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Evolution in Tulou Communities
Special> Evolution in Tulou Communities
UPDATED: November 14, 2008 NO.47 NOV.20, 2008
A Fine Example
The success in getting Tulou added to the World Heritage List is an affirmation of China's efforts to protect its cultural and natural heritage

After 10 years of bidding, Tulou, the unique residential architecture in southeast China's coastal province of Fujian, has finally made it onto the World Heritage List. This success makes it easier and smoother to protect the centuries-old houses and maintain the ancient civilization of the Hakka people, of which they are an integral part.

There are around 23,000 Tulous in Fujian. The unique Chinese rammed earth buildings come in various shapes and are both a living and working environment. When the gate is shut, a Tulou becomes a solid fort to defend against enemy invasion. The 46 Tulous that have been listed as world heritage sites are just a fraction of the total number that dot Fujian's mountains. They represent the highest level of Tulou architecture and the majority remain occupied.

In this respect, Tulou differs from many world heritage sites around the globe. It is not just a tourist site or an example of unique architecture; it also remains a living piece of cultural history.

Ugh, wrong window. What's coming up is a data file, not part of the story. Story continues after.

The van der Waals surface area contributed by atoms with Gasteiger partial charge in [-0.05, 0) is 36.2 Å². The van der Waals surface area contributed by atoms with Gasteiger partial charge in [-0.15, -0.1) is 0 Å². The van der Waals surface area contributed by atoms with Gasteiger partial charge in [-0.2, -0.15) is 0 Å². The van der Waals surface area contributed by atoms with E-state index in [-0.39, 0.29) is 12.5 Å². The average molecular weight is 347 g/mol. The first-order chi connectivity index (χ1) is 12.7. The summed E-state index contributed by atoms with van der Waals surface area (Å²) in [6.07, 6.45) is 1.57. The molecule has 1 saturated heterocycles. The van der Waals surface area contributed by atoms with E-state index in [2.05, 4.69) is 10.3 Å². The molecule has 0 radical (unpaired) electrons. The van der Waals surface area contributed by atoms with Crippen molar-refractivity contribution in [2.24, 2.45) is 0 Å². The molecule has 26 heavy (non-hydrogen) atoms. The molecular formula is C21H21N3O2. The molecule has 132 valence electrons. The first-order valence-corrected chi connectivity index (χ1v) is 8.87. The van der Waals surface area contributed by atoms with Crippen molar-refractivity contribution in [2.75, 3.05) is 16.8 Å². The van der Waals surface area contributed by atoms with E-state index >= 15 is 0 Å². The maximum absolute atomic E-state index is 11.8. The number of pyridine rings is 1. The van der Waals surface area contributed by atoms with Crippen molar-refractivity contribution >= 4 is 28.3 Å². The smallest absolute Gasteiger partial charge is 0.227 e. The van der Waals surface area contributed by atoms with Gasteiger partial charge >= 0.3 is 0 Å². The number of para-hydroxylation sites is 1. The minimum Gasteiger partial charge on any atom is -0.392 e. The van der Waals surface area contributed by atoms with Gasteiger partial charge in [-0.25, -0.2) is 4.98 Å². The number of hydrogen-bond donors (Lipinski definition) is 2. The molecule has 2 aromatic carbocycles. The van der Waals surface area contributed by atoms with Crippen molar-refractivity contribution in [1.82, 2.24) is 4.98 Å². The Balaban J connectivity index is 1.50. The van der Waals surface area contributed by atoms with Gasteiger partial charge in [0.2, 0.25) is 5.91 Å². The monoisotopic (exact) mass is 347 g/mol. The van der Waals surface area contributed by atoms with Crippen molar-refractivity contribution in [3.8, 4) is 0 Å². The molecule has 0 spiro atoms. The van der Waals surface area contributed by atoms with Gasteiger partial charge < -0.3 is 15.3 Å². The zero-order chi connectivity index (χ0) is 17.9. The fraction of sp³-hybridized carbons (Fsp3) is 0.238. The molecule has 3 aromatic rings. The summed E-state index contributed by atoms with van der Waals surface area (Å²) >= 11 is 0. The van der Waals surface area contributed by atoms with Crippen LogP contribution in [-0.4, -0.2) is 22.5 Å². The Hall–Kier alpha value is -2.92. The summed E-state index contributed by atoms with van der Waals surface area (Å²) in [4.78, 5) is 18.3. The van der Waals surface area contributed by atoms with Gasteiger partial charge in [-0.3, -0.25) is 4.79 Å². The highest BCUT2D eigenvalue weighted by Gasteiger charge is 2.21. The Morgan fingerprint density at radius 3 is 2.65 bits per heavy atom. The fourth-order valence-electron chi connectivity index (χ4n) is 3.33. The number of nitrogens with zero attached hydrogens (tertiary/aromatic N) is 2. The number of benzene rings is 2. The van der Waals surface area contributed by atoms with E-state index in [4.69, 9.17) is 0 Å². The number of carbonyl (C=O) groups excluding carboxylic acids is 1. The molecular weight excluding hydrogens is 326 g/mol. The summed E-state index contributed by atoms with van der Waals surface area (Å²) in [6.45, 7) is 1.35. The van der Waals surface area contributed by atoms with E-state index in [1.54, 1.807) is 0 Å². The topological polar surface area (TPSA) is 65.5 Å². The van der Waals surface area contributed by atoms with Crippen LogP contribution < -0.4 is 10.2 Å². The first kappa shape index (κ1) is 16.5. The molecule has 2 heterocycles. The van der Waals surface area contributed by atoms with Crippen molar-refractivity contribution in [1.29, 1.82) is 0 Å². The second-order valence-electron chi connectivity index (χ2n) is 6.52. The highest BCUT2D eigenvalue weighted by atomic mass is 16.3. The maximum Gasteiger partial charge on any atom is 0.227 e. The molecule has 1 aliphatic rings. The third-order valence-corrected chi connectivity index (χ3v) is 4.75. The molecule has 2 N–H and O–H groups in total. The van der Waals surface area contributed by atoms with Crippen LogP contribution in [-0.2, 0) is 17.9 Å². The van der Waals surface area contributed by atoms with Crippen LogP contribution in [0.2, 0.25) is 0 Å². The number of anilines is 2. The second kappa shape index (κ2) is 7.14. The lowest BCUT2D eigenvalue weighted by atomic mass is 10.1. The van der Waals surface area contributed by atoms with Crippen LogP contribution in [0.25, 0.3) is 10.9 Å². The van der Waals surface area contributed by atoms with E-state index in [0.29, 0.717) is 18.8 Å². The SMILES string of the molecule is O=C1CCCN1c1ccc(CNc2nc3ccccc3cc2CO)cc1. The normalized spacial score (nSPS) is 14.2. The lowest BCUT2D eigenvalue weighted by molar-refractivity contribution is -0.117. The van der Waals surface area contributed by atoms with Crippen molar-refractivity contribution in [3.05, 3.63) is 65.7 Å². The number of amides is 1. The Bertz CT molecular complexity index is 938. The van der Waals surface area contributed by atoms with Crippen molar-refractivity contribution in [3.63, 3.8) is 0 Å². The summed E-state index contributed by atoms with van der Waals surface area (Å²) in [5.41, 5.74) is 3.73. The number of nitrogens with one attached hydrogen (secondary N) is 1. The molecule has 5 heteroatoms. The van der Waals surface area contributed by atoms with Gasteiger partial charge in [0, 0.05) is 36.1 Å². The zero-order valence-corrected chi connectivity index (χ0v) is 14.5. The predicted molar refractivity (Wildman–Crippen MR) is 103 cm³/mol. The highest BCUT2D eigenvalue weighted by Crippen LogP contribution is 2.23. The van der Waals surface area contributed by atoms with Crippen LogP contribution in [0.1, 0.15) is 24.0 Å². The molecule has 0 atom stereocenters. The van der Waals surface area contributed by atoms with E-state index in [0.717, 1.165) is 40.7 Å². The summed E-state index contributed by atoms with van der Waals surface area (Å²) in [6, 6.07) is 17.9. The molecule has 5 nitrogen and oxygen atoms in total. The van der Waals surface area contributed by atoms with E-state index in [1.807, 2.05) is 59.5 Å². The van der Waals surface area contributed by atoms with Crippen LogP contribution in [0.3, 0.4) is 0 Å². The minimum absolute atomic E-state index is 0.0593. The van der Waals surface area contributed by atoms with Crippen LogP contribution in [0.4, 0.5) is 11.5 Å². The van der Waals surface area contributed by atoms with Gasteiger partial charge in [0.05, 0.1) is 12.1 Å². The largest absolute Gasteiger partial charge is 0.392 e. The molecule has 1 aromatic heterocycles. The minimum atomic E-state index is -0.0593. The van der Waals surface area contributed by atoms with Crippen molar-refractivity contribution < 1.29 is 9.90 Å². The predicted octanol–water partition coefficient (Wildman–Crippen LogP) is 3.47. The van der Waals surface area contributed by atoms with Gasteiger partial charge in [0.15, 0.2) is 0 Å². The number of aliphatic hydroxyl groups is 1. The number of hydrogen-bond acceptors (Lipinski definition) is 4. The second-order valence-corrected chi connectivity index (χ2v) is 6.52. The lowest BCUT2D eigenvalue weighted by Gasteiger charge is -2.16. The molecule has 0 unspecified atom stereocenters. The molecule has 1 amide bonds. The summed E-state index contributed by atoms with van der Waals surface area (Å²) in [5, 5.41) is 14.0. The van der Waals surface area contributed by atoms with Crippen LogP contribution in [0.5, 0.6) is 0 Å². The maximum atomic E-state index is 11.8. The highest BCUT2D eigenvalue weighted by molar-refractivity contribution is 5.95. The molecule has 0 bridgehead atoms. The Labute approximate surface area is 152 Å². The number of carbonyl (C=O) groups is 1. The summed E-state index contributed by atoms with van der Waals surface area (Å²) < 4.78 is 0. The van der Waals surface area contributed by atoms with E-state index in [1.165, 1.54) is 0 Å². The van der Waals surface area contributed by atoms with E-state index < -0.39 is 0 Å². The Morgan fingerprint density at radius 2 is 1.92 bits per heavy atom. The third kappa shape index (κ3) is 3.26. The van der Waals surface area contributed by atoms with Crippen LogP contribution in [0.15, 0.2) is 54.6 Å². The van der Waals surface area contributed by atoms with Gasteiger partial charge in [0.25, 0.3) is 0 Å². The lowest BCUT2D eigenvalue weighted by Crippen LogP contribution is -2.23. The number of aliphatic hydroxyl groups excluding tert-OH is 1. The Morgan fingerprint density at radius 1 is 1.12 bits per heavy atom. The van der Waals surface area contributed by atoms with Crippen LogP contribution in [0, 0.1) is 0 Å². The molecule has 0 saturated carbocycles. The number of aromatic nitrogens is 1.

According to the World Heritage Committee, the Tulous on its protection list are "exceptional examples of a building tradition and function exemplifying a particular type of communal living and defensive organization, and, in terms of their harmonious relationship with their environment, an outstanding example of human settlement."

The local government has developed a plan to preserve Tulou, which includes banning new construction work around them, limiting the construction of concrete roads in their vicinity, encouraging the building of cobbled roads and educating young people about the importance of Tulou.

Fujian is expanding its highway networks to link all Tulou heritage sites in an effort to encourage tourist traffic. Other preferential policies designed to aid Tulou residents include discounted electricity prices.

Families that had moved out of their Tulou homes to find work in other parts of China are returning to make a living from the tourist trade and this is helping to preserve Tulou communities.

The success in getting Tulou added to the World Heritage List is an affirmation of China's efforts to protect its cultural and natural heritage, as well as a starting point for further work.

In an era when economic boom threatens many historical and natural sites, Fujian's Tulou serves as an example of what can be done.

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